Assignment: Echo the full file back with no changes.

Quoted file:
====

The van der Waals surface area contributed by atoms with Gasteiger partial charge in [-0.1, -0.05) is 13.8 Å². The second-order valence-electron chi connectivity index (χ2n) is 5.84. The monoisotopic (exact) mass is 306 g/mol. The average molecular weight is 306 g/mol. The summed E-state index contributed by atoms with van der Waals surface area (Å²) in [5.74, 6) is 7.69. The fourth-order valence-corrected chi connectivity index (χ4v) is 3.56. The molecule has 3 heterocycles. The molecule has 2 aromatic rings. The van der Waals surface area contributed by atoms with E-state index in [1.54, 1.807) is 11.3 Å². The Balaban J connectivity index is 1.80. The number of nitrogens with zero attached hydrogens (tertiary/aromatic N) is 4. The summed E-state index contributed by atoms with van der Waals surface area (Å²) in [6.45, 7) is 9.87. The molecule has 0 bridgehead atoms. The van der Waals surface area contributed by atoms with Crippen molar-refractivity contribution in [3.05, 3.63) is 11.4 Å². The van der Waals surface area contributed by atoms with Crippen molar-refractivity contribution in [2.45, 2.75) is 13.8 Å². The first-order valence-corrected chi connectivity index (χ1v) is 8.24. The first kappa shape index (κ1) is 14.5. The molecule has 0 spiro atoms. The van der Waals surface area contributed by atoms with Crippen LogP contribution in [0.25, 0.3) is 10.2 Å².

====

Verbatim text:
The van der Waals surface area contributed by atoms with Gasteiger partial charge in [-0.1, -0.05) is 13.8 Å². The second-order valence-electron chi connectivity index (χ2n) is 5.84. The monoisotopic (exact) mass is 306 g/mol. The average molecular weight is 306 g/mol. The summed E-state index contributed by atoms with van der Waals surface area (Å²) in [5.74, 6) is 7.69. The fourth-order valence-corrected chi connectivity index (χ4v) is 3.56. The molecule has 3 heterocycles. The molecule has 2 aromatic rings. The van der Waals surface area contributed by atoms with E-state index in [1.54, 1.807) is 11.3 Å². The Balaban J connectivity index is 1.80. The number of nitrogens with zero attached hydrogens (tertiary/aromatic N) is 4. The summed E-state index contributed by atoms with van der Waals surface area (Å²) in [6.45, 7) is 9.87. The molecule has 0 bridgehead atoms. The van der Waals surface area contributed by atoms with Crippen molar-refractivity contribution in [3.05, 3.63) is 11.4 Å². The van der Waals surface area contributed by atoms with Crippen molar-refractivity contribution in [2.45, 2.75) is 13.8 Å². The first-order valence-corrected chi connectivity index (χ1v) is 8.24. The first kappa shape index (κ1) is 14.5. The molecule has 0 spiro atoms. The van der Waals surface area contributed by atoms with Crippen LogP contribution in [0.25, 0.3) is 10.2 Å².